At the exhibition, from L to R: Iranian-born artist Bijan Daneshmand’s paintings “Gadadhara,” “Kempis,” “Gatchsar” and “Hadi;” all oil on canvas, 4ft (122 cm) square and dated 2017. Photograph: Ana Carolina Rodrigues

By Tara Biglari

Bijan Daneshmand is known to moviegoers for his roles in Steven Spielberg’s Oscar-nominated “Munich” (2005) and in the British-American miniseries “The Night Manager” (2016). Daneshmand has also been spending a lot of time in another kind of studio, pursuing his lifelong passion: painting.

An exhibition of his work, ‘Infinite Truths,’ recently took place in London at his tucked-away atelier in Notting Hill, one of a number of shows he has had in the U.K., Iran and China. In unconventional fashion, Bijan converted the atelier – which is connected to his private home – into an exhibition space to display his works. Equipped with a kitchen, the space was filled with loud conversation, traditional Persian drinks and a diverse array of finger food during the opening event.

The exhibition consisted of 12 paintings that Bijan has worked on throughout the year, which are all different sizes and include small, iron-pressed wax images. Curator Ana Carolina Rodrigues chose the works and displayed them in such a way as to take the viewer on an artistic journey. The paintings feature mostly dark colors in spider-like patterns.

“Lavoos” 2017, 48″ x 48″ (122 x 122 cm), oil on canvas by Bijan Daneshmand. Photograph: Ana Carolina Rodrigues

Bijan has been drawing since his childhood, and opted out of an architecture degree for a civil engineering one abroad. Because of the 1979 Revolution, any hopes of returning to Iran after completing his studies were put on hold – indefinitely – while Bijan pursued a business career before launching into creative pursuits fulltime about 14 years ago.

“I do painting to be affective, not effective,” Bijan explained. “I like to do the thinking, lay out the design, and then apply the paint so I’m no longer thinking about what to do next.”

As his curator Rodrigues explained during the private view, Daneshmand’s paintings depict “this place where time does not exist. Maybe space without time.”

Bijan operates on a philosophy of repetition and difference. This notion comes through in his paintings, specifically “Hazlitt” and “Blake,” where the same pattern is repeated yet changed intermittently to create a similar yet different perspective.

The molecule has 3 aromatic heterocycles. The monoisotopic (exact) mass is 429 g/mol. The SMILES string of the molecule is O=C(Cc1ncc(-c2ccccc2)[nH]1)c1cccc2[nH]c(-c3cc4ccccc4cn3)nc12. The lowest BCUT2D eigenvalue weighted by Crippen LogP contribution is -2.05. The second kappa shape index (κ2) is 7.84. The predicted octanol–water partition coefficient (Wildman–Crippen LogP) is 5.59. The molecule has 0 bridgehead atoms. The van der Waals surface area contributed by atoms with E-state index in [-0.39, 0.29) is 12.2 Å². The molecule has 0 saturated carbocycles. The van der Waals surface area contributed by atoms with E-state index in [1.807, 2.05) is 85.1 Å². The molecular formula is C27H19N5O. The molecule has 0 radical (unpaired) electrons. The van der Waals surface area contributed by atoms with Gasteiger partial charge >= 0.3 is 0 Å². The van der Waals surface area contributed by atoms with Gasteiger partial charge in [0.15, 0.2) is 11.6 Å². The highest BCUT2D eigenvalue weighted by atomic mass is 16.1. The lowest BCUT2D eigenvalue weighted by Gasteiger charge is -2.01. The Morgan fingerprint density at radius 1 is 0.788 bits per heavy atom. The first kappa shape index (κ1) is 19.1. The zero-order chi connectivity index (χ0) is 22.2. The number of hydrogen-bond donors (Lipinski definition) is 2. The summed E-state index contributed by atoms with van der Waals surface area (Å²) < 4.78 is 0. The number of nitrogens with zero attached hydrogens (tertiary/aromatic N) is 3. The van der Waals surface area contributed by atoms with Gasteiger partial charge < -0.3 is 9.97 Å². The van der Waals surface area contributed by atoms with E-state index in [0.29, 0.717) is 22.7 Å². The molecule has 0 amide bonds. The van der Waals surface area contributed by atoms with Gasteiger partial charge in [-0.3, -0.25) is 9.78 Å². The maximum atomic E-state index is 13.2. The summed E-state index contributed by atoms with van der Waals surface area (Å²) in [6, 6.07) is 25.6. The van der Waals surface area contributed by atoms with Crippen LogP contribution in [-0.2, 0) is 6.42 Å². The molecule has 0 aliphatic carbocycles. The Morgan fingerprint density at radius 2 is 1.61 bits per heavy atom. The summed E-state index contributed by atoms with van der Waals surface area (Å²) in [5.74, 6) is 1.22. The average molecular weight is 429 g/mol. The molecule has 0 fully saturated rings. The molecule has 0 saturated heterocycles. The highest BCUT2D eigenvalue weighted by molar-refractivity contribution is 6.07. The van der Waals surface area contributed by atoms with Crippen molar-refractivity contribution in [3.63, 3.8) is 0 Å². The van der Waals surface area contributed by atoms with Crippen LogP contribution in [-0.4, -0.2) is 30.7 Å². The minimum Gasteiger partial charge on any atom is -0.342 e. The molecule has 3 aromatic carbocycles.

“I believe the whole universe is run on repetition and difference – I think the Big Bang happened as such,” Bijan said. “Repetition of events, and somehow a difference, a disturbance, an equilibrium. Even my existence is from repetition and difference!”

This guiding principle has roots in Bijan’s philosophical interests. He has named several paintings after seminal philosophers such as German writer Thomas à Kempis and Indian thinker Gadadhara Pandita. Bijan hopes to inspire deeper thinking through his works.

This notion also translates into the way in which he paints in his studio. “He literally assumes: ‘when I’m painting, I’m just painting – I’m not thinking about anything else’,” curator Rodrigues said. “He likes to be immersed.”

Discussing his other influences, Bijan pointed to Islamic architecture and explained how patterns, grids and Persian Girih tile work in Iranian mosques and government buildings had inspired his practice. This is seen in his painting “Bassett,” where the repetition of tile work and the flashes of turquoise bear the traces of Islamic design.

What’s next? “I’ve got a whole series coming ahead that’s totally different,” Bijan cheered. “This show is a way to close the chapter on this hard-edged, organized, grid-like work.”

Click here for more information about the exhibition.

“Bassett” 2017, 48″ x 48″ (122 x 122 cm), oil on canvas by Bijan Daneshmand. Photograph: Ana Carolina Rodrigues

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